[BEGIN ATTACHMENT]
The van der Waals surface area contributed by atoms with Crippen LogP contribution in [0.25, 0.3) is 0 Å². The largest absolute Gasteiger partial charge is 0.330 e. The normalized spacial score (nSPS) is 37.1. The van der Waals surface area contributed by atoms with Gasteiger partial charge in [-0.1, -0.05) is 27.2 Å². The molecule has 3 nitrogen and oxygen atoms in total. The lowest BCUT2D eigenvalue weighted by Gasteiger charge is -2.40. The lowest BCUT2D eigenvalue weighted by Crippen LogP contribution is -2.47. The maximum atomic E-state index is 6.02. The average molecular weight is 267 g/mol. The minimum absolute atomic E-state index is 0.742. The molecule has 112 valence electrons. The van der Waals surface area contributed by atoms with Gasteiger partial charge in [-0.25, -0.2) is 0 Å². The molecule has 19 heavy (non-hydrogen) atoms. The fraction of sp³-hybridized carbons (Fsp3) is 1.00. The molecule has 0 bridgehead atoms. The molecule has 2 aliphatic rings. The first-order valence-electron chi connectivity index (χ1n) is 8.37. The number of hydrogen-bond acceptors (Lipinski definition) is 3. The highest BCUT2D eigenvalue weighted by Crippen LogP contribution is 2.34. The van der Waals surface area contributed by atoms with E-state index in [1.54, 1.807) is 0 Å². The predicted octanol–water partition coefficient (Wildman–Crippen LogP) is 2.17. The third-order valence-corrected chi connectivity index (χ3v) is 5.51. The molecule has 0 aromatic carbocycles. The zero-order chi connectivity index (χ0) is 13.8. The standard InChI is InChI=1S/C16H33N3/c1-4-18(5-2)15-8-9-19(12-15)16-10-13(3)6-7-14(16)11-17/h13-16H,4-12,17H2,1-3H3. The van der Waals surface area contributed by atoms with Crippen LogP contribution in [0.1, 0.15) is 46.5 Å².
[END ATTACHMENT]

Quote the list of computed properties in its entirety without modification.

The van der Waals surface area contributed by atoms with Crippen LogP contribution in [0.25, 0.3) is 0 Å². The largest absolute Gasteiger partial charge is 0.330 e. The normalized spacial score (nSPS) is 37.1. The van der Waals surface area contributed by atoms with Gasteiger partial charge in [-0.1, -0.05) is 27.2 Å². The molecule has 3 nitrogen and oxygen atoms in total. The lowest BCUT2D eigenvalue weighted by Gasteiger charge is -2.40. The lowest BCUT2D eigenvalue weighted by Crippen LogP contribution is -2.47. The maximum atomic E-state index is 6.02. The average molecular weight is 267 g/mol. The minimum absolute atomic E-state index is 0.742. The molecule has 112 valence electrons. The van der Waals surface area contributed by atoms with Gasteiger partial charge in [-0.25, -0.2) is 0 Å². The molecule has 19 heavy (non-hydrogen) atoms. The fraction of sp³-hybridized carbons (Fsp3) is 1.00. The molecule has 0 bridgehead atoms. The molecule has 2 aliphatic rings. The first-order valence-electron chi connectivity index (χ1n) is 8.37. The number of hydrogen-bond acceptors (Lipinski definition) is 3. The highest BCUT2D eigenvalue weighted by Crippen LogP contribution is 2.34. The van der Waals surface area contributed by atoms with E-state index in [1.54, 1.807) is 0 Å². The predicted octanol–water partition coefficient (Wildman–Crippen LogP) is 2.17. The third-order valence-corrected chi connectivity index (χ3v) is 5.51. The molecule has 0 aromatic carbocycles. The zero-order chi connectivity index (χ0) is 13.8. The standard InChI is InChI=1S/C16H33N3/c1-4-18(5-2)15-8-9-19(12-15)16-10-13(3)6-7-14(16)11-17/h13-16H,4-12,17H2,1-3H3. The van der Waals surface area contributed by atoms with Crippen LogP contribution in [0.1, 0.15) is 46.5 Å².